[erlang-questions] Special syntax for dictionaries

Richard O'Keefe <>
Fri May 7 00:45:49 CEST 2010


On May 6, 2010, at 1:18 PM, Tony Arcieri wrote:

> On Mon, May 3, 2010 at 5:10 PM, Richard O'Keefe <>  
> wrote:
> My proposal for 'frames' has been sitting around for years.
> but it's NOT a hashmap because it's NOT mutable
>
> I'm kind of confused as to what you're saying here.  Dicts aren't  
> mutable either.

Did I say they were?
>
> When you say "frames" wouldn't be mutable, how does that differ from  
> dicts (or for that matter, records)

I nowhere said that frames differed from either dicts or records
*in this respect*.  I just said they weren't hashmaps.
java.utils.HashMap is a well known Java class -- indeed, that is where
the "word" hashmap comes from, before Java's class, people talked about
hash tables or tables or hashes or dictionaries mostly.  And hashmaps
support put() and remove() mutation operations.

If it comes to that, frames aren't _any_ kind of hash table, as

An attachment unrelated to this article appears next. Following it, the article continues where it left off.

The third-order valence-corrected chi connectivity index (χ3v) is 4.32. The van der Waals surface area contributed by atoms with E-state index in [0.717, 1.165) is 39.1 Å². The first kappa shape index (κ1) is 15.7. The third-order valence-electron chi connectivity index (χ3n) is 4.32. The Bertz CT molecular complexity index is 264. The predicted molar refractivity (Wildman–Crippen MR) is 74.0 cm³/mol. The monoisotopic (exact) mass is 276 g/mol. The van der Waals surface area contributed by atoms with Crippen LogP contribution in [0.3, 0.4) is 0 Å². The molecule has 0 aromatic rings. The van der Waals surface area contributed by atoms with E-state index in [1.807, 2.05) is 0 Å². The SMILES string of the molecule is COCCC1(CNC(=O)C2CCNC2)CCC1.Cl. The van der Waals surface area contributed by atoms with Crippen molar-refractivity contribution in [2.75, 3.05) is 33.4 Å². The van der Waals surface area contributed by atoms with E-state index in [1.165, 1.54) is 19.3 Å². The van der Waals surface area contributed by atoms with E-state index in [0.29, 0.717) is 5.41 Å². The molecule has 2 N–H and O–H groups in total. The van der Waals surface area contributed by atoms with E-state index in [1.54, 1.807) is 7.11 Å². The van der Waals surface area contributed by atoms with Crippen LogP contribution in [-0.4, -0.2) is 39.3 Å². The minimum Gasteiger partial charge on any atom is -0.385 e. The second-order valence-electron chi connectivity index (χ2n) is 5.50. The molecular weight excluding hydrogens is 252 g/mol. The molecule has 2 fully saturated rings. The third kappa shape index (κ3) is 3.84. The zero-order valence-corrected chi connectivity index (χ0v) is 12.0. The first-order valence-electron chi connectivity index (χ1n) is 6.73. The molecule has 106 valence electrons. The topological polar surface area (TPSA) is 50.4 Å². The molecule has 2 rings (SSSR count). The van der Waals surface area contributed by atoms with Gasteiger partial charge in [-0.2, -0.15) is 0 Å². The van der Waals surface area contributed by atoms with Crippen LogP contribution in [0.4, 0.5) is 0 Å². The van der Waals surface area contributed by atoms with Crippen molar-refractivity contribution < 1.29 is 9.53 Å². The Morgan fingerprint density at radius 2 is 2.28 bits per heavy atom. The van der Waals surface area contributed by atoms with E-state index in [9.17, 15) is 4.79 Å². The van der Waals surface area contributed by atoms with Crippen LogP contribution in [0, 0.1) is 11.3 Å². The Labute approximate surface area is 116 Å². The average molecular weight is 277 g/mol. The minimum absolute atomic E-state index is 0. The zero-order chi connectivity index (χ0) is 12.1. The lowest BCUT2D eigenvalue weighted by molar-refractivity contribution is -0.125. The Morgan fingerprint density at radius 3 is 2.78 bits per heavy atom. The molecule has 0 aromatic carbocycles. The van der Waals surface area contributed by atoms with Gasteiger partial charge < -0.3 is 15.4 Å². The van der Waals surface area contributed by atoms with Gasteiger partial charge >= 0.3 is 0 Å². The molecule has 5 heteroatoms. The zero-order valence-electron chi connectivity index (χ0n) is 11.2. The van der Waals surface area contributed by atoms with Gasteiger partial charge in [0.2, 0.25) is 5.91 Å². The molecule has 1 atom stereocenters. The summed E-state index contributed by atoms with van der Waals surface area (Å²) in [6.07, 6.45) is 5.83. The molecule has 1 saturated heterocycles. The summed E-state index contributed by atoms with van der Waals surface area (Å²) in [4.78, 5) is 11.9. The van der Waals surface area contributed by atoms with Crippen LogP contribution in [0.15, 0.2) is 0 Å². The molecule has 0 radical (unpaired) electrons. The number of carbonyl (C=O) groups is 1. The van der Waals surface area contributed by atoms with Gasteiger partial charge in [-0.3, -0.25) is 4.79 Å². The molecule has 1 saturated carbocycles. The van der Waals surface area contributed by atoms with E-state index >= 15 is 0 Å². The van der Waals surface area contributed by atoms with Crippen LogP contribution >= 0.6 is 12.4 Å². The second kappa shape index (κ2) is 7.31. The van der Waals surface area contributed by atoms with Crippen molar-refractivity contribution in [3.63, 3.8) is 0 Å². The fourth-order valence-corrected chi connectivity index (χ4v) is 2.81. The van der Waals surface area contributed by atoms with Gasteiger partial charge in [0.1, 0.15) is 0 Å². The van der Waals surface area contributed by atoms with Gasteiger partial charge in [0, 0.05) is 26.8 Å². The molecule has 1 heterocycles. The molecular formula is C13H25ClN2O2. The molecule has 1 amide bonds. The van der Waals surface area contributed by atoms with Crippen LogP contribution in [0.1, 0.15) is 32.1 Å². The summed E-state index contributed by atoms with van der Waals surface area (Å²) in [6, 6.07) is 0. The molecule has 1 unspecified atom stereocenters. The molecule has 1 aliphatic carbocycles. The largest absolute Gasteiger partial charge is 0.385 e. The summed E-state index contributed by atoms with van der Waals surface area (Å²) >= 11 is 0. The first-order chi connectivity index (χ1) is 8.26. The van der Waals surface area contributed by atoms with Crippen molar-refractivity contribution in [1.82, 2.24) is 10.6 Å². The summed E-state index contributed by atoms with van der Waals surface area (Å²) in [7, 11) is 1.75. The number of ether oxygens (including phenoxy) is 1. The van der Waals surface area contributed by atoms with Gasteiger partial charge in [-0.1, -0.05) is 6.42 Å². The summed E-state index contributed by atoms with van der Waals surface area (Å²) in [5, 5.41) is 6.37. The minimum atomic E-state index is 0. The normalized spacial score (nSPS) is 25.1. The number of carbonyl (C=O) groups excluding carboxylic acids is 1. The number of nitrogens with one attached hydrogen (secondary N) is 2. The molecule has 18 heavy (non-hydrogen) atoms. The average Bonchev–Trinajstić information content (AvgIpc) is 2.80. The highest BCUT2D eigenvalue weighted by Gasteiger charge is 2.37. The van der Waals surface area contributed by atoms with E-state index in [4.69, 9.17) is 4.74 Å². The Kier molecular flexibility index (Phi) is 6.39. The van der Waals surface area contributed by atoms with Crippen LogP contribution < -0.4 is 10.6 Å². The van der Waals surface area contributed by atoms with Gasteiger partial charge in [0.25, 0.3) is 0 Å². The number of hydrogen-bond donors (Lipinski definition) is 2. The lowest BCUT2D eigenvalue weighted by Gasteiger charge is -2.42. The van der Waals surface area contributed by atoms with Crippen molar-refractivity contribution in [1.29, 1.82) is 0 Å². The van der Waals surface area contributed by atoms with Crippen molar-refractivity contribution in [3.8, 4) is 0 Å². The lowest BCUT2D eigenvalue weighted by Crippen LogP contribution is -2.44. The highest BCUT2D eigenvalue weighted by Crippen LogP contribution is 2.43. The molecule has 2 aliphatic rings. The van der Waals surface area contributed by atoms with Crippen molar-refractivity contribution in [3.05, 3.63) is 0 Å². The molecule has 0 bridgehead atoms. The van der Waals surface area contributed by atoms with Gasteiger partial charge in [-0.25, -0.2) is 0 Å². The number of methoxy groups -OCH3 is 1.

in order to achieve the best space efficiency I could think of they
do not use any form of hashing at all.  This is another way in which
they differ from dicts:  you aren't really _expected_ to access one
field at a time, you're expected to access _several_ fields.  The
report has one extended example.  It's not the only one I've done.
A manual optimisation I found often useful was to replace

	f(..., R, ...) ->
	    ... use R's f ...
	    ... use R's g ...
	    ... use R's h ...

by
	f(..., R = <{f ~ F, g ~ G, h ~ H}>, ...) ->
	    ... use F ...
	    ... use G ...
	    ... use H ...

Indeed, I did at one time think of allowing
	(frame-valued expression) ~ field
with the obvious meaning, but dropped it in order to encourage
this more efficient style.  Of course a compiler can perfectly
well gather all the field accesses on a path and put them into
an earlier match, EXCEPT that this changes the failure behaviour
of the program:  if R doesn't _have_ an h field the upper
example will crash when you try to get it, but the lower one
will crash in the function's head, which is, other things being
equal, a better thing to do.  It also meant that I didn't have
to give two related-but-confusingly-different readings to ~ .



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